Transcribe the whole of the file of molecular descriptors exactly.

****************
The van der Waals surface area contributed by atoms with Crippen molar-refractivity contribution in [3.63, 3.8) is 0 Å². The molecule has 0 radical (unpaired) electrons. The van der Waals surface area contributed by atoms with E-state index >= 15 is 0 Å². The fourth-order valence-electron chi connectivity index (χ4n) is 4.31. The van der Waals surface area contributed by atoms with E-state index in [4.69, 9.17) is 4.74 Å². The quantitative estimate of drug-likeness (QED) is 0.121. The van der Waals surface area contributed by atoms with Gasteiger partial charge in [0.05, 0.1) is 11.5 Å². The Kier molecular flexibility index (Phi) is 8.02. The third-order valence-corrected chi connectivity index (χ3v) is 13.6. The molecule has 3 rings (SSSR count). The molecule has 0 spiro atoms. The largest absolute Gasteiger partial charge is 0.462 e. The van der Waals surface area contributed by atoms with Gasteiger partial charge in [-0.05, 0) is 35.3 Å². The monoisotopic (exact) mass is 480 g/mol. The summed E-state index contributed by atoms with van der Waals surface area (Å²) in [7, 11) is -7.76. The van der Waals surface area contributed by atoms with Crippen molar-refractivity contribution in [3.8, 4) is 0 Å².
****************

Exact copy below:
The van der Waals surface area contributed by atoms with Crippen molar-refractivity contribution in [3.63, 3.8) is 0 Å². The molecule has 0 radical (unpaired) electrons. The van der Waals surface area contributed by atoms with E-state index >= 15 is 0 Å². The fourth-order valence-electron chi connectivity index (χ4n) is 4.31. The van der Waals surface area contributed by atoms with E-state index in [4.69, 9.17) is 4.74 Å². The quantitative estimate of drug-likeness (QED) is 0.121. The van der Waals surface area contributed by atoms with Gasteiger partial charge in [0.05, 0.1) is 11.5 Å². The Kier molecular flexibility index (Phi) is 8.02. The third-order valence-corrected chi connectivity index (χ3v) is 13.6. The molecule has 3 rings (SSSR count). The molecule has 0 spiro atoms. The largest absolute Gasteiger partial charge is 0.462 e. The van der Waals surface area contributed by atoms with Gasteiger partial charge in [-0.05, 0) is 35.3 Å². The monoisotopic (exact) mass is 480 g/mol. The summed E-state index contributed by atoms with van der Waals surface area (Å²) in [7, 11) is -7.76. The van der Waals surface area contributed by atoms with Crippen molar-refractivity contribution in [3.8, 4) is 0 Å².